Thursday, December 8, 2022

HUPO 2022 (Quintana Roo!) part 1(?) My quick takeaways!


Didn't get to go to HUPO 2022 because someone mistakenly thought you said "Cancun" instead of "Quintana Roo" when requesting permission to go? 

This was my first HUPO since Vancouver, which was awesome, so I had some high hopes despite the location.

My time is very limited and my email thingies are very very full, so a couple of big things first:

1) Holy crap. Half of these "next gen" proteomics things are protein microarrays.

I'm not even joking. Look, no stress, you can get good data out of protein microarrays, but I definitely thought that a lot of these new and exciting companies were....I dunno...newer? excitinger...? something that hasn't been ar

2) The big "next gens" are coming for us with complementary solutions and load and loads of marketing money. 

I met the SomaLogic marketing team --

(These aren't really them. Similar strategy, though.) 

I did spend some time asking a really patient scientist with O-Link a lot of really dumb questions and I'm not the only person that did that (though I bet the other people asked smarter questions). But now I understand how that one works. It sure ain't cheap. You need to add about $300k worth of things to an Illumina NovaSeq (list about $1.5M, but Illumina is a kit revenue based company, you sign up for enough kits they'll figure out a way to get you one). Then you need the reagents and flowcells from Illumina AND the OLink kits per sample. Once you get to a stupid high n -- it makes sense. If you don't have 40,000 samples lying around ready to go, you probably want to line those up first before asking for getting set up. They do have a little PCR based protein analyzer for massive targeted validation and I think they sold more than a few this week and for sure at least one of the big NovaSeq based ones. 

3) DIA is THE method for LCMS based proteomics. I'll thank Dr. Naomi Diaz for prioritizing this one on my take-away list. I think she said "did you see any DDA in this entire day's poster session"? And I checked my notes and I'm not sure I did. The paradigm has shifted. People are clearly still doing DDA proteomics, but it is increasingly rare. When someone sorts out the PTM prediction and localization thing for DIA, it might be over. When you do find someone doing DDA, they're probably doing glyco or  phospho or chemoproteomics or something.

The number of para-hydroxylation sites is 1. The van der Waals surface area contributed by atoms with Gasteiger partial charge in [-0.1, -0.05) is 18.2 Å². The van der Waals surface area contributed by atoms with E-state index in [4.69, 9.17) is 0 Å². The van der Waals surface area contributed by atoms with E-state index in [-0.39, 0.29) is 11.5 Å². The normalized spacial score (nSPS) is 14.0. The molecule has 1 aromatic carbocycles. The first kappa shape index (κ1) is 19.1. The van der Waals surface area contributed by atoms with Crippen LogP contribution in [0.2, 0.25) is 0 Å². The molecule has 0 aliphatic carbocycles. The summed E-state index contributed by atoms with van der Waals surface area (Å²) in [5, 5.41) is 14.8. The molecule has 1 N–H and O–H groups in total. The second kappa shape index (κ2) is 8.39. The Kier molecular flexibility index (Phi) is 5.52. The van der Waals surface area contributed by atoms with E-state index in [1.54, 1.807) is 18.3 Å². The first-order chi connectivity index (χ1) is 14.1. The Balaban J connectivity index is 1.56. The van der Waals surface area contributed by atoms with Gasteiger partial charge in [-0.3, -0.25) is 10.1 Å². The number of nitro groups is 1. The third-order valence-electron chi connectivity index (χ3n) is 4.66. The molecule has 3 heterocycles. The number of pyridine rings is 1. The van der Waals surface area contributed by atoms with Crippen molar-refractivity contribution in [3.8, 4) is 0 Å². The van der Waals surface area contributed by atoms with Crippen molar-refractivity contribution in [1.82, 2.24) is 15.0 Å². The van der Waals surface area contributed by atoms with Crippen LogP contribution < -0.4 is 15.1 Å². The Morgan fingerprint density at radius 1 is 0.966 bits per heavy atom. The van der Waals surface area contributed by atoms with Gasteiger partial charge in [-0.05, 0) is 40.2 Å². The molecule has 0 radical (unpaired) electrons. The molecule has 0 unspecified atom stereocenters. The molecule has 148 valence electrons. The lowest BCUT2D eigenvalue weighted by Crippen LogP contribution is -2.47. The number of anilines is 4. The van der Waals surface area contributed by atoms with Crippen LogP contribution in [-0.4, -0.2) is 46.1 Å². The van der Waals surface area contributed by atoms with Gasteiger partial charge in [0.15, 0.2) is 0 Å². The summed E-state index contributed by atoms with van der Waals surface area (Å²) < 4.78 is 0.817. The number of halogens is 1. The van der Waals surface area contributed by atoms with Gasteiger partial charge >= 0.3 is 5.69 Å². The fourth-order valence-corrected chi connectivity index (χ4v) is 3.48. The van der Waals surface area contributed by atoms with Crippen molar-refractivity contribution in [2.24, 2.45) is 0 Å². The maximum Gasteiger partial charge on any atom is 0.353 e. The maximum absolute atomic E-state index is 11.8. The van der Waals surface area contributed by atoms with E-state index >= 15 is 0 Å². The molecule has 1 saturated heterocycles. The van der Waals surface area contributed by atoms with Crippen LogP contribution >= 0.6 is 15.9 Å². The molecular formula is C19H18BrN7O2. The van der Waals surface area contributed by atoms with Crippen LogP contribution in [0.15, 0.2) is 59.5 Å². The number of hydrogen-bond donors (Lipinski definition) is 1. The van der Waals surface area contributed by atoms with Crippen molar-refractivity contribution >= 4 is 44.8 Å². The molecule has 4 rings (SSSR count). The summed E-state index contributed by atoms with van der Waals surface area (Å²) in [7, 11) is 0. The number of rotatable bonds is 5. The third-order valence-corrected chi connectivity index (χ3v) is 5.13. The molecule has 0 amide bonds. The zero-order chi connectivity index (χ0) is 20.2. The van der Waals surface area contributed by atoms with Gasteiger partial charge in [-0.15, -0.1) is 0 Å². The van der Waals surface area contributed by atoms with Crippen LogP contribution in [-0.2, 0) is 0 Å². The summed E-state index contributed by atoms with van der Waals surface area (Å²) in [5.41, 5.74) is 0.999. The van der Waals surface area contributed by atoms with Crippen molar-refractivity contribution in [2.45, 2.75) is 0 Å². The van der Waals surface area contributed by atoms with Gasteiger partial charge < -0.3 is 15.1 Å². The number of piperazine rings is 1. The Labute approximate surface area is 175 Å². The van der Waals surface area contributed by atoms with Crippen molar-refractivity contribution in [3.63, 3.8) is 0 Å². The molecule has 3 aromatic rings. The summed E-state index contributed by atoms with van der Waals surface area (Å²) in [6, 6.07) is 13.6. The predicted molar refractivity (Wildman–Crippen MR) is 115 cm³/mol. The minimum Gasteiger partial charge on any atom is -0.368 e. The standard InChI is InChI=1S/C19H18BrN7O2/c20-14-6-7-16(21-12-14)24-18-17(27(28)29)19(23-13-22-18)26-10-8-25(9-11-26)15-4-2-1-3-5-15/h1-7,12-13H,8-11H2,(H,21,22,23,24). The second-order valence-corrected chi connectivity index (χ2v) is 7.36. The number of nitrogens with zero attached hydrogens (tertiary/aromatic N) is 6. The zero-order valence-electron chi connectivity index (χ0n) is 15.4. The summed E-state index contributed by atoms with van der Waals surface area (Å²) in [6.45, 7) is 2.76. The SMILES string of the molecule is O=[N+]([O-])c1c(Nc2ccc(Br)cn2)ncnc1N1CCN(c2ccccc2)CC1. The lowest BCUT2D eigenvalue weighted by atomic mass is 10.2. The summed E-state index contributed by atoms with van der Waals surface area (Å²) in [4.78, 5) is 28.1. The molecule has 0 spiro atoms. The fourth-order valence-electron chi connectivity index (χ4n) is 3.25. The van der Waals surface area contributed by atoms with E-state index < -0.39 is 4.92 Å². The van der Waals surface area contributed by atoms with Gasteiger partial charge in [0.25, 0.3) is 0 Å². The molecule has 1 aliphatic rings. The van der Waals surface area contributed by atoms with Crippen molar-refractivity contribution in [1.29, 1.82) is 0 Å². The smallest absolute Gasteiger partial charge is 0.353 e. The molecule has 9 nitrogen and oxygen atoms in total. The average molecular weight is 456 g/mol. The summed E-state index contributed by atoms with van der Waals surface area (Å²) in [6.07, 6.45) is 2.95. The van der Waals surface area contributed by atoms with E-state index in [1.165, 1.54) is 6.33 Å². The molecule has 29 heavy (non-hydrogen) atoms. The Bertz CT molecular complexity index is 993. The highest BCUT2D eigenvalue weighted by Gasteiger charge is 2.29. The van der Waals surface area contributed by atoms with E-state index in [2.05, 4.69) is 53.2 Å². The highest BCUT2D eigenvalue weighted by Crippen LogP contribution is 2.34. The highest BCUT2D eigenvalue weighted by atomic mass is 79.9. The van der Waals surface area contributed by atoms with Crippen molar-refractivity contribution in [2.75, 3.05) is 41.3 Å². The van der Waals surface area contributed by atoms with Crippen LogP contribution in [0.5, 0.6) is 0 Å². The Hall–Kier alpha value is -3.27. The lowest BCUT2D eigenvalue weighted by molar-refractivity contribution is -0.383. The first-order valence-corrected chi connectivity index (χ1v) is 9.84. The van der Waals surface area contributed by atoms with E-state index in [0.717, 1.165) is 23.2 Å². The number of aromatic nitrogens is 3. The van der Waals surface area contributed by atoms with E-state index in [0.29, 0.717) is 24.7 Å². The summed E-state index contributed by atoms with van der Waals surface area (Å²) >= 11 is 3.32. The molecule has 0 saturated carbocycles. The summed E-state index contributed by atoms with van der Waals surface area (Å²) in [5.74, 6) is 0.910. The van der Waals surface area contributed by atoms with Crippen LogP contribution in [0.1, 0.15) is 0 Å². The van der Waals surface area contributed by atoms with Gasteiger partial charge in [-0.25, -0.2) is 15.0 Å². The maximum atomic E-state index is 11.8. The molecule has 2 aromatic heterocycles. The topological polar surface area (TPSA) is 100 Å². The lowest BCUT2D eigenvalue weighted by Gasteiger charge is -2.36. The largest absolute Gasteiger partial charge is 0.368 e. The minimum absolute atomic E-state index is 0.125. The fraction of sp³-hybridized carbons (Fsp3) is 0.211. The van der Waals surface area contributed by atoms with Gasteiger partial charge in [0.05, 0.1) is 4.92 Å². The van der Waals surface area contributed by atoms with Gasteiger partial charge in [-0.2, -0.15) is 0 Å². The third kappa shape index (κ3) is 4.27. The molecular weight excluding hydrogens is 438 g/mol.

4) Everyone is AlphaFolding or MetaFolding. Monday's plenary was someone from EBI or EMBL (it'll be in my daily recap if I get to it) which was awesome. Dude totally just broke down the different scores for AlphaFold stuff and where people are most likely to misinterpret the quality of the data. Just about every poster that focused on a specific protein included supporting(?) evidence for the 3D structures. 

5) This is may be a weird takeaway but for me it was one of the most optimistic and important (particularly for patients) takeaway from the final day of poster sessions. I went through an entire aisle of posters where the focus was finding clinically relevant secondary inhibitors for tumors that had developed new resistances -- and they were all just about perfect. Institution independent, instrument independent, country independent -- when it comes down to one of the things where proteomics can make an impact in someone's life right now -- everyone is doing it right. PB 03.94 - 99 are all underlined and say the words "really really good resistance mechanism studies". I'm generally really critical of these studies, so I don't write a lot about them here on my portal of proteomics positivity, but what a great thing to see. 

More later -- I've got like 15 pages of notes to sort through! 

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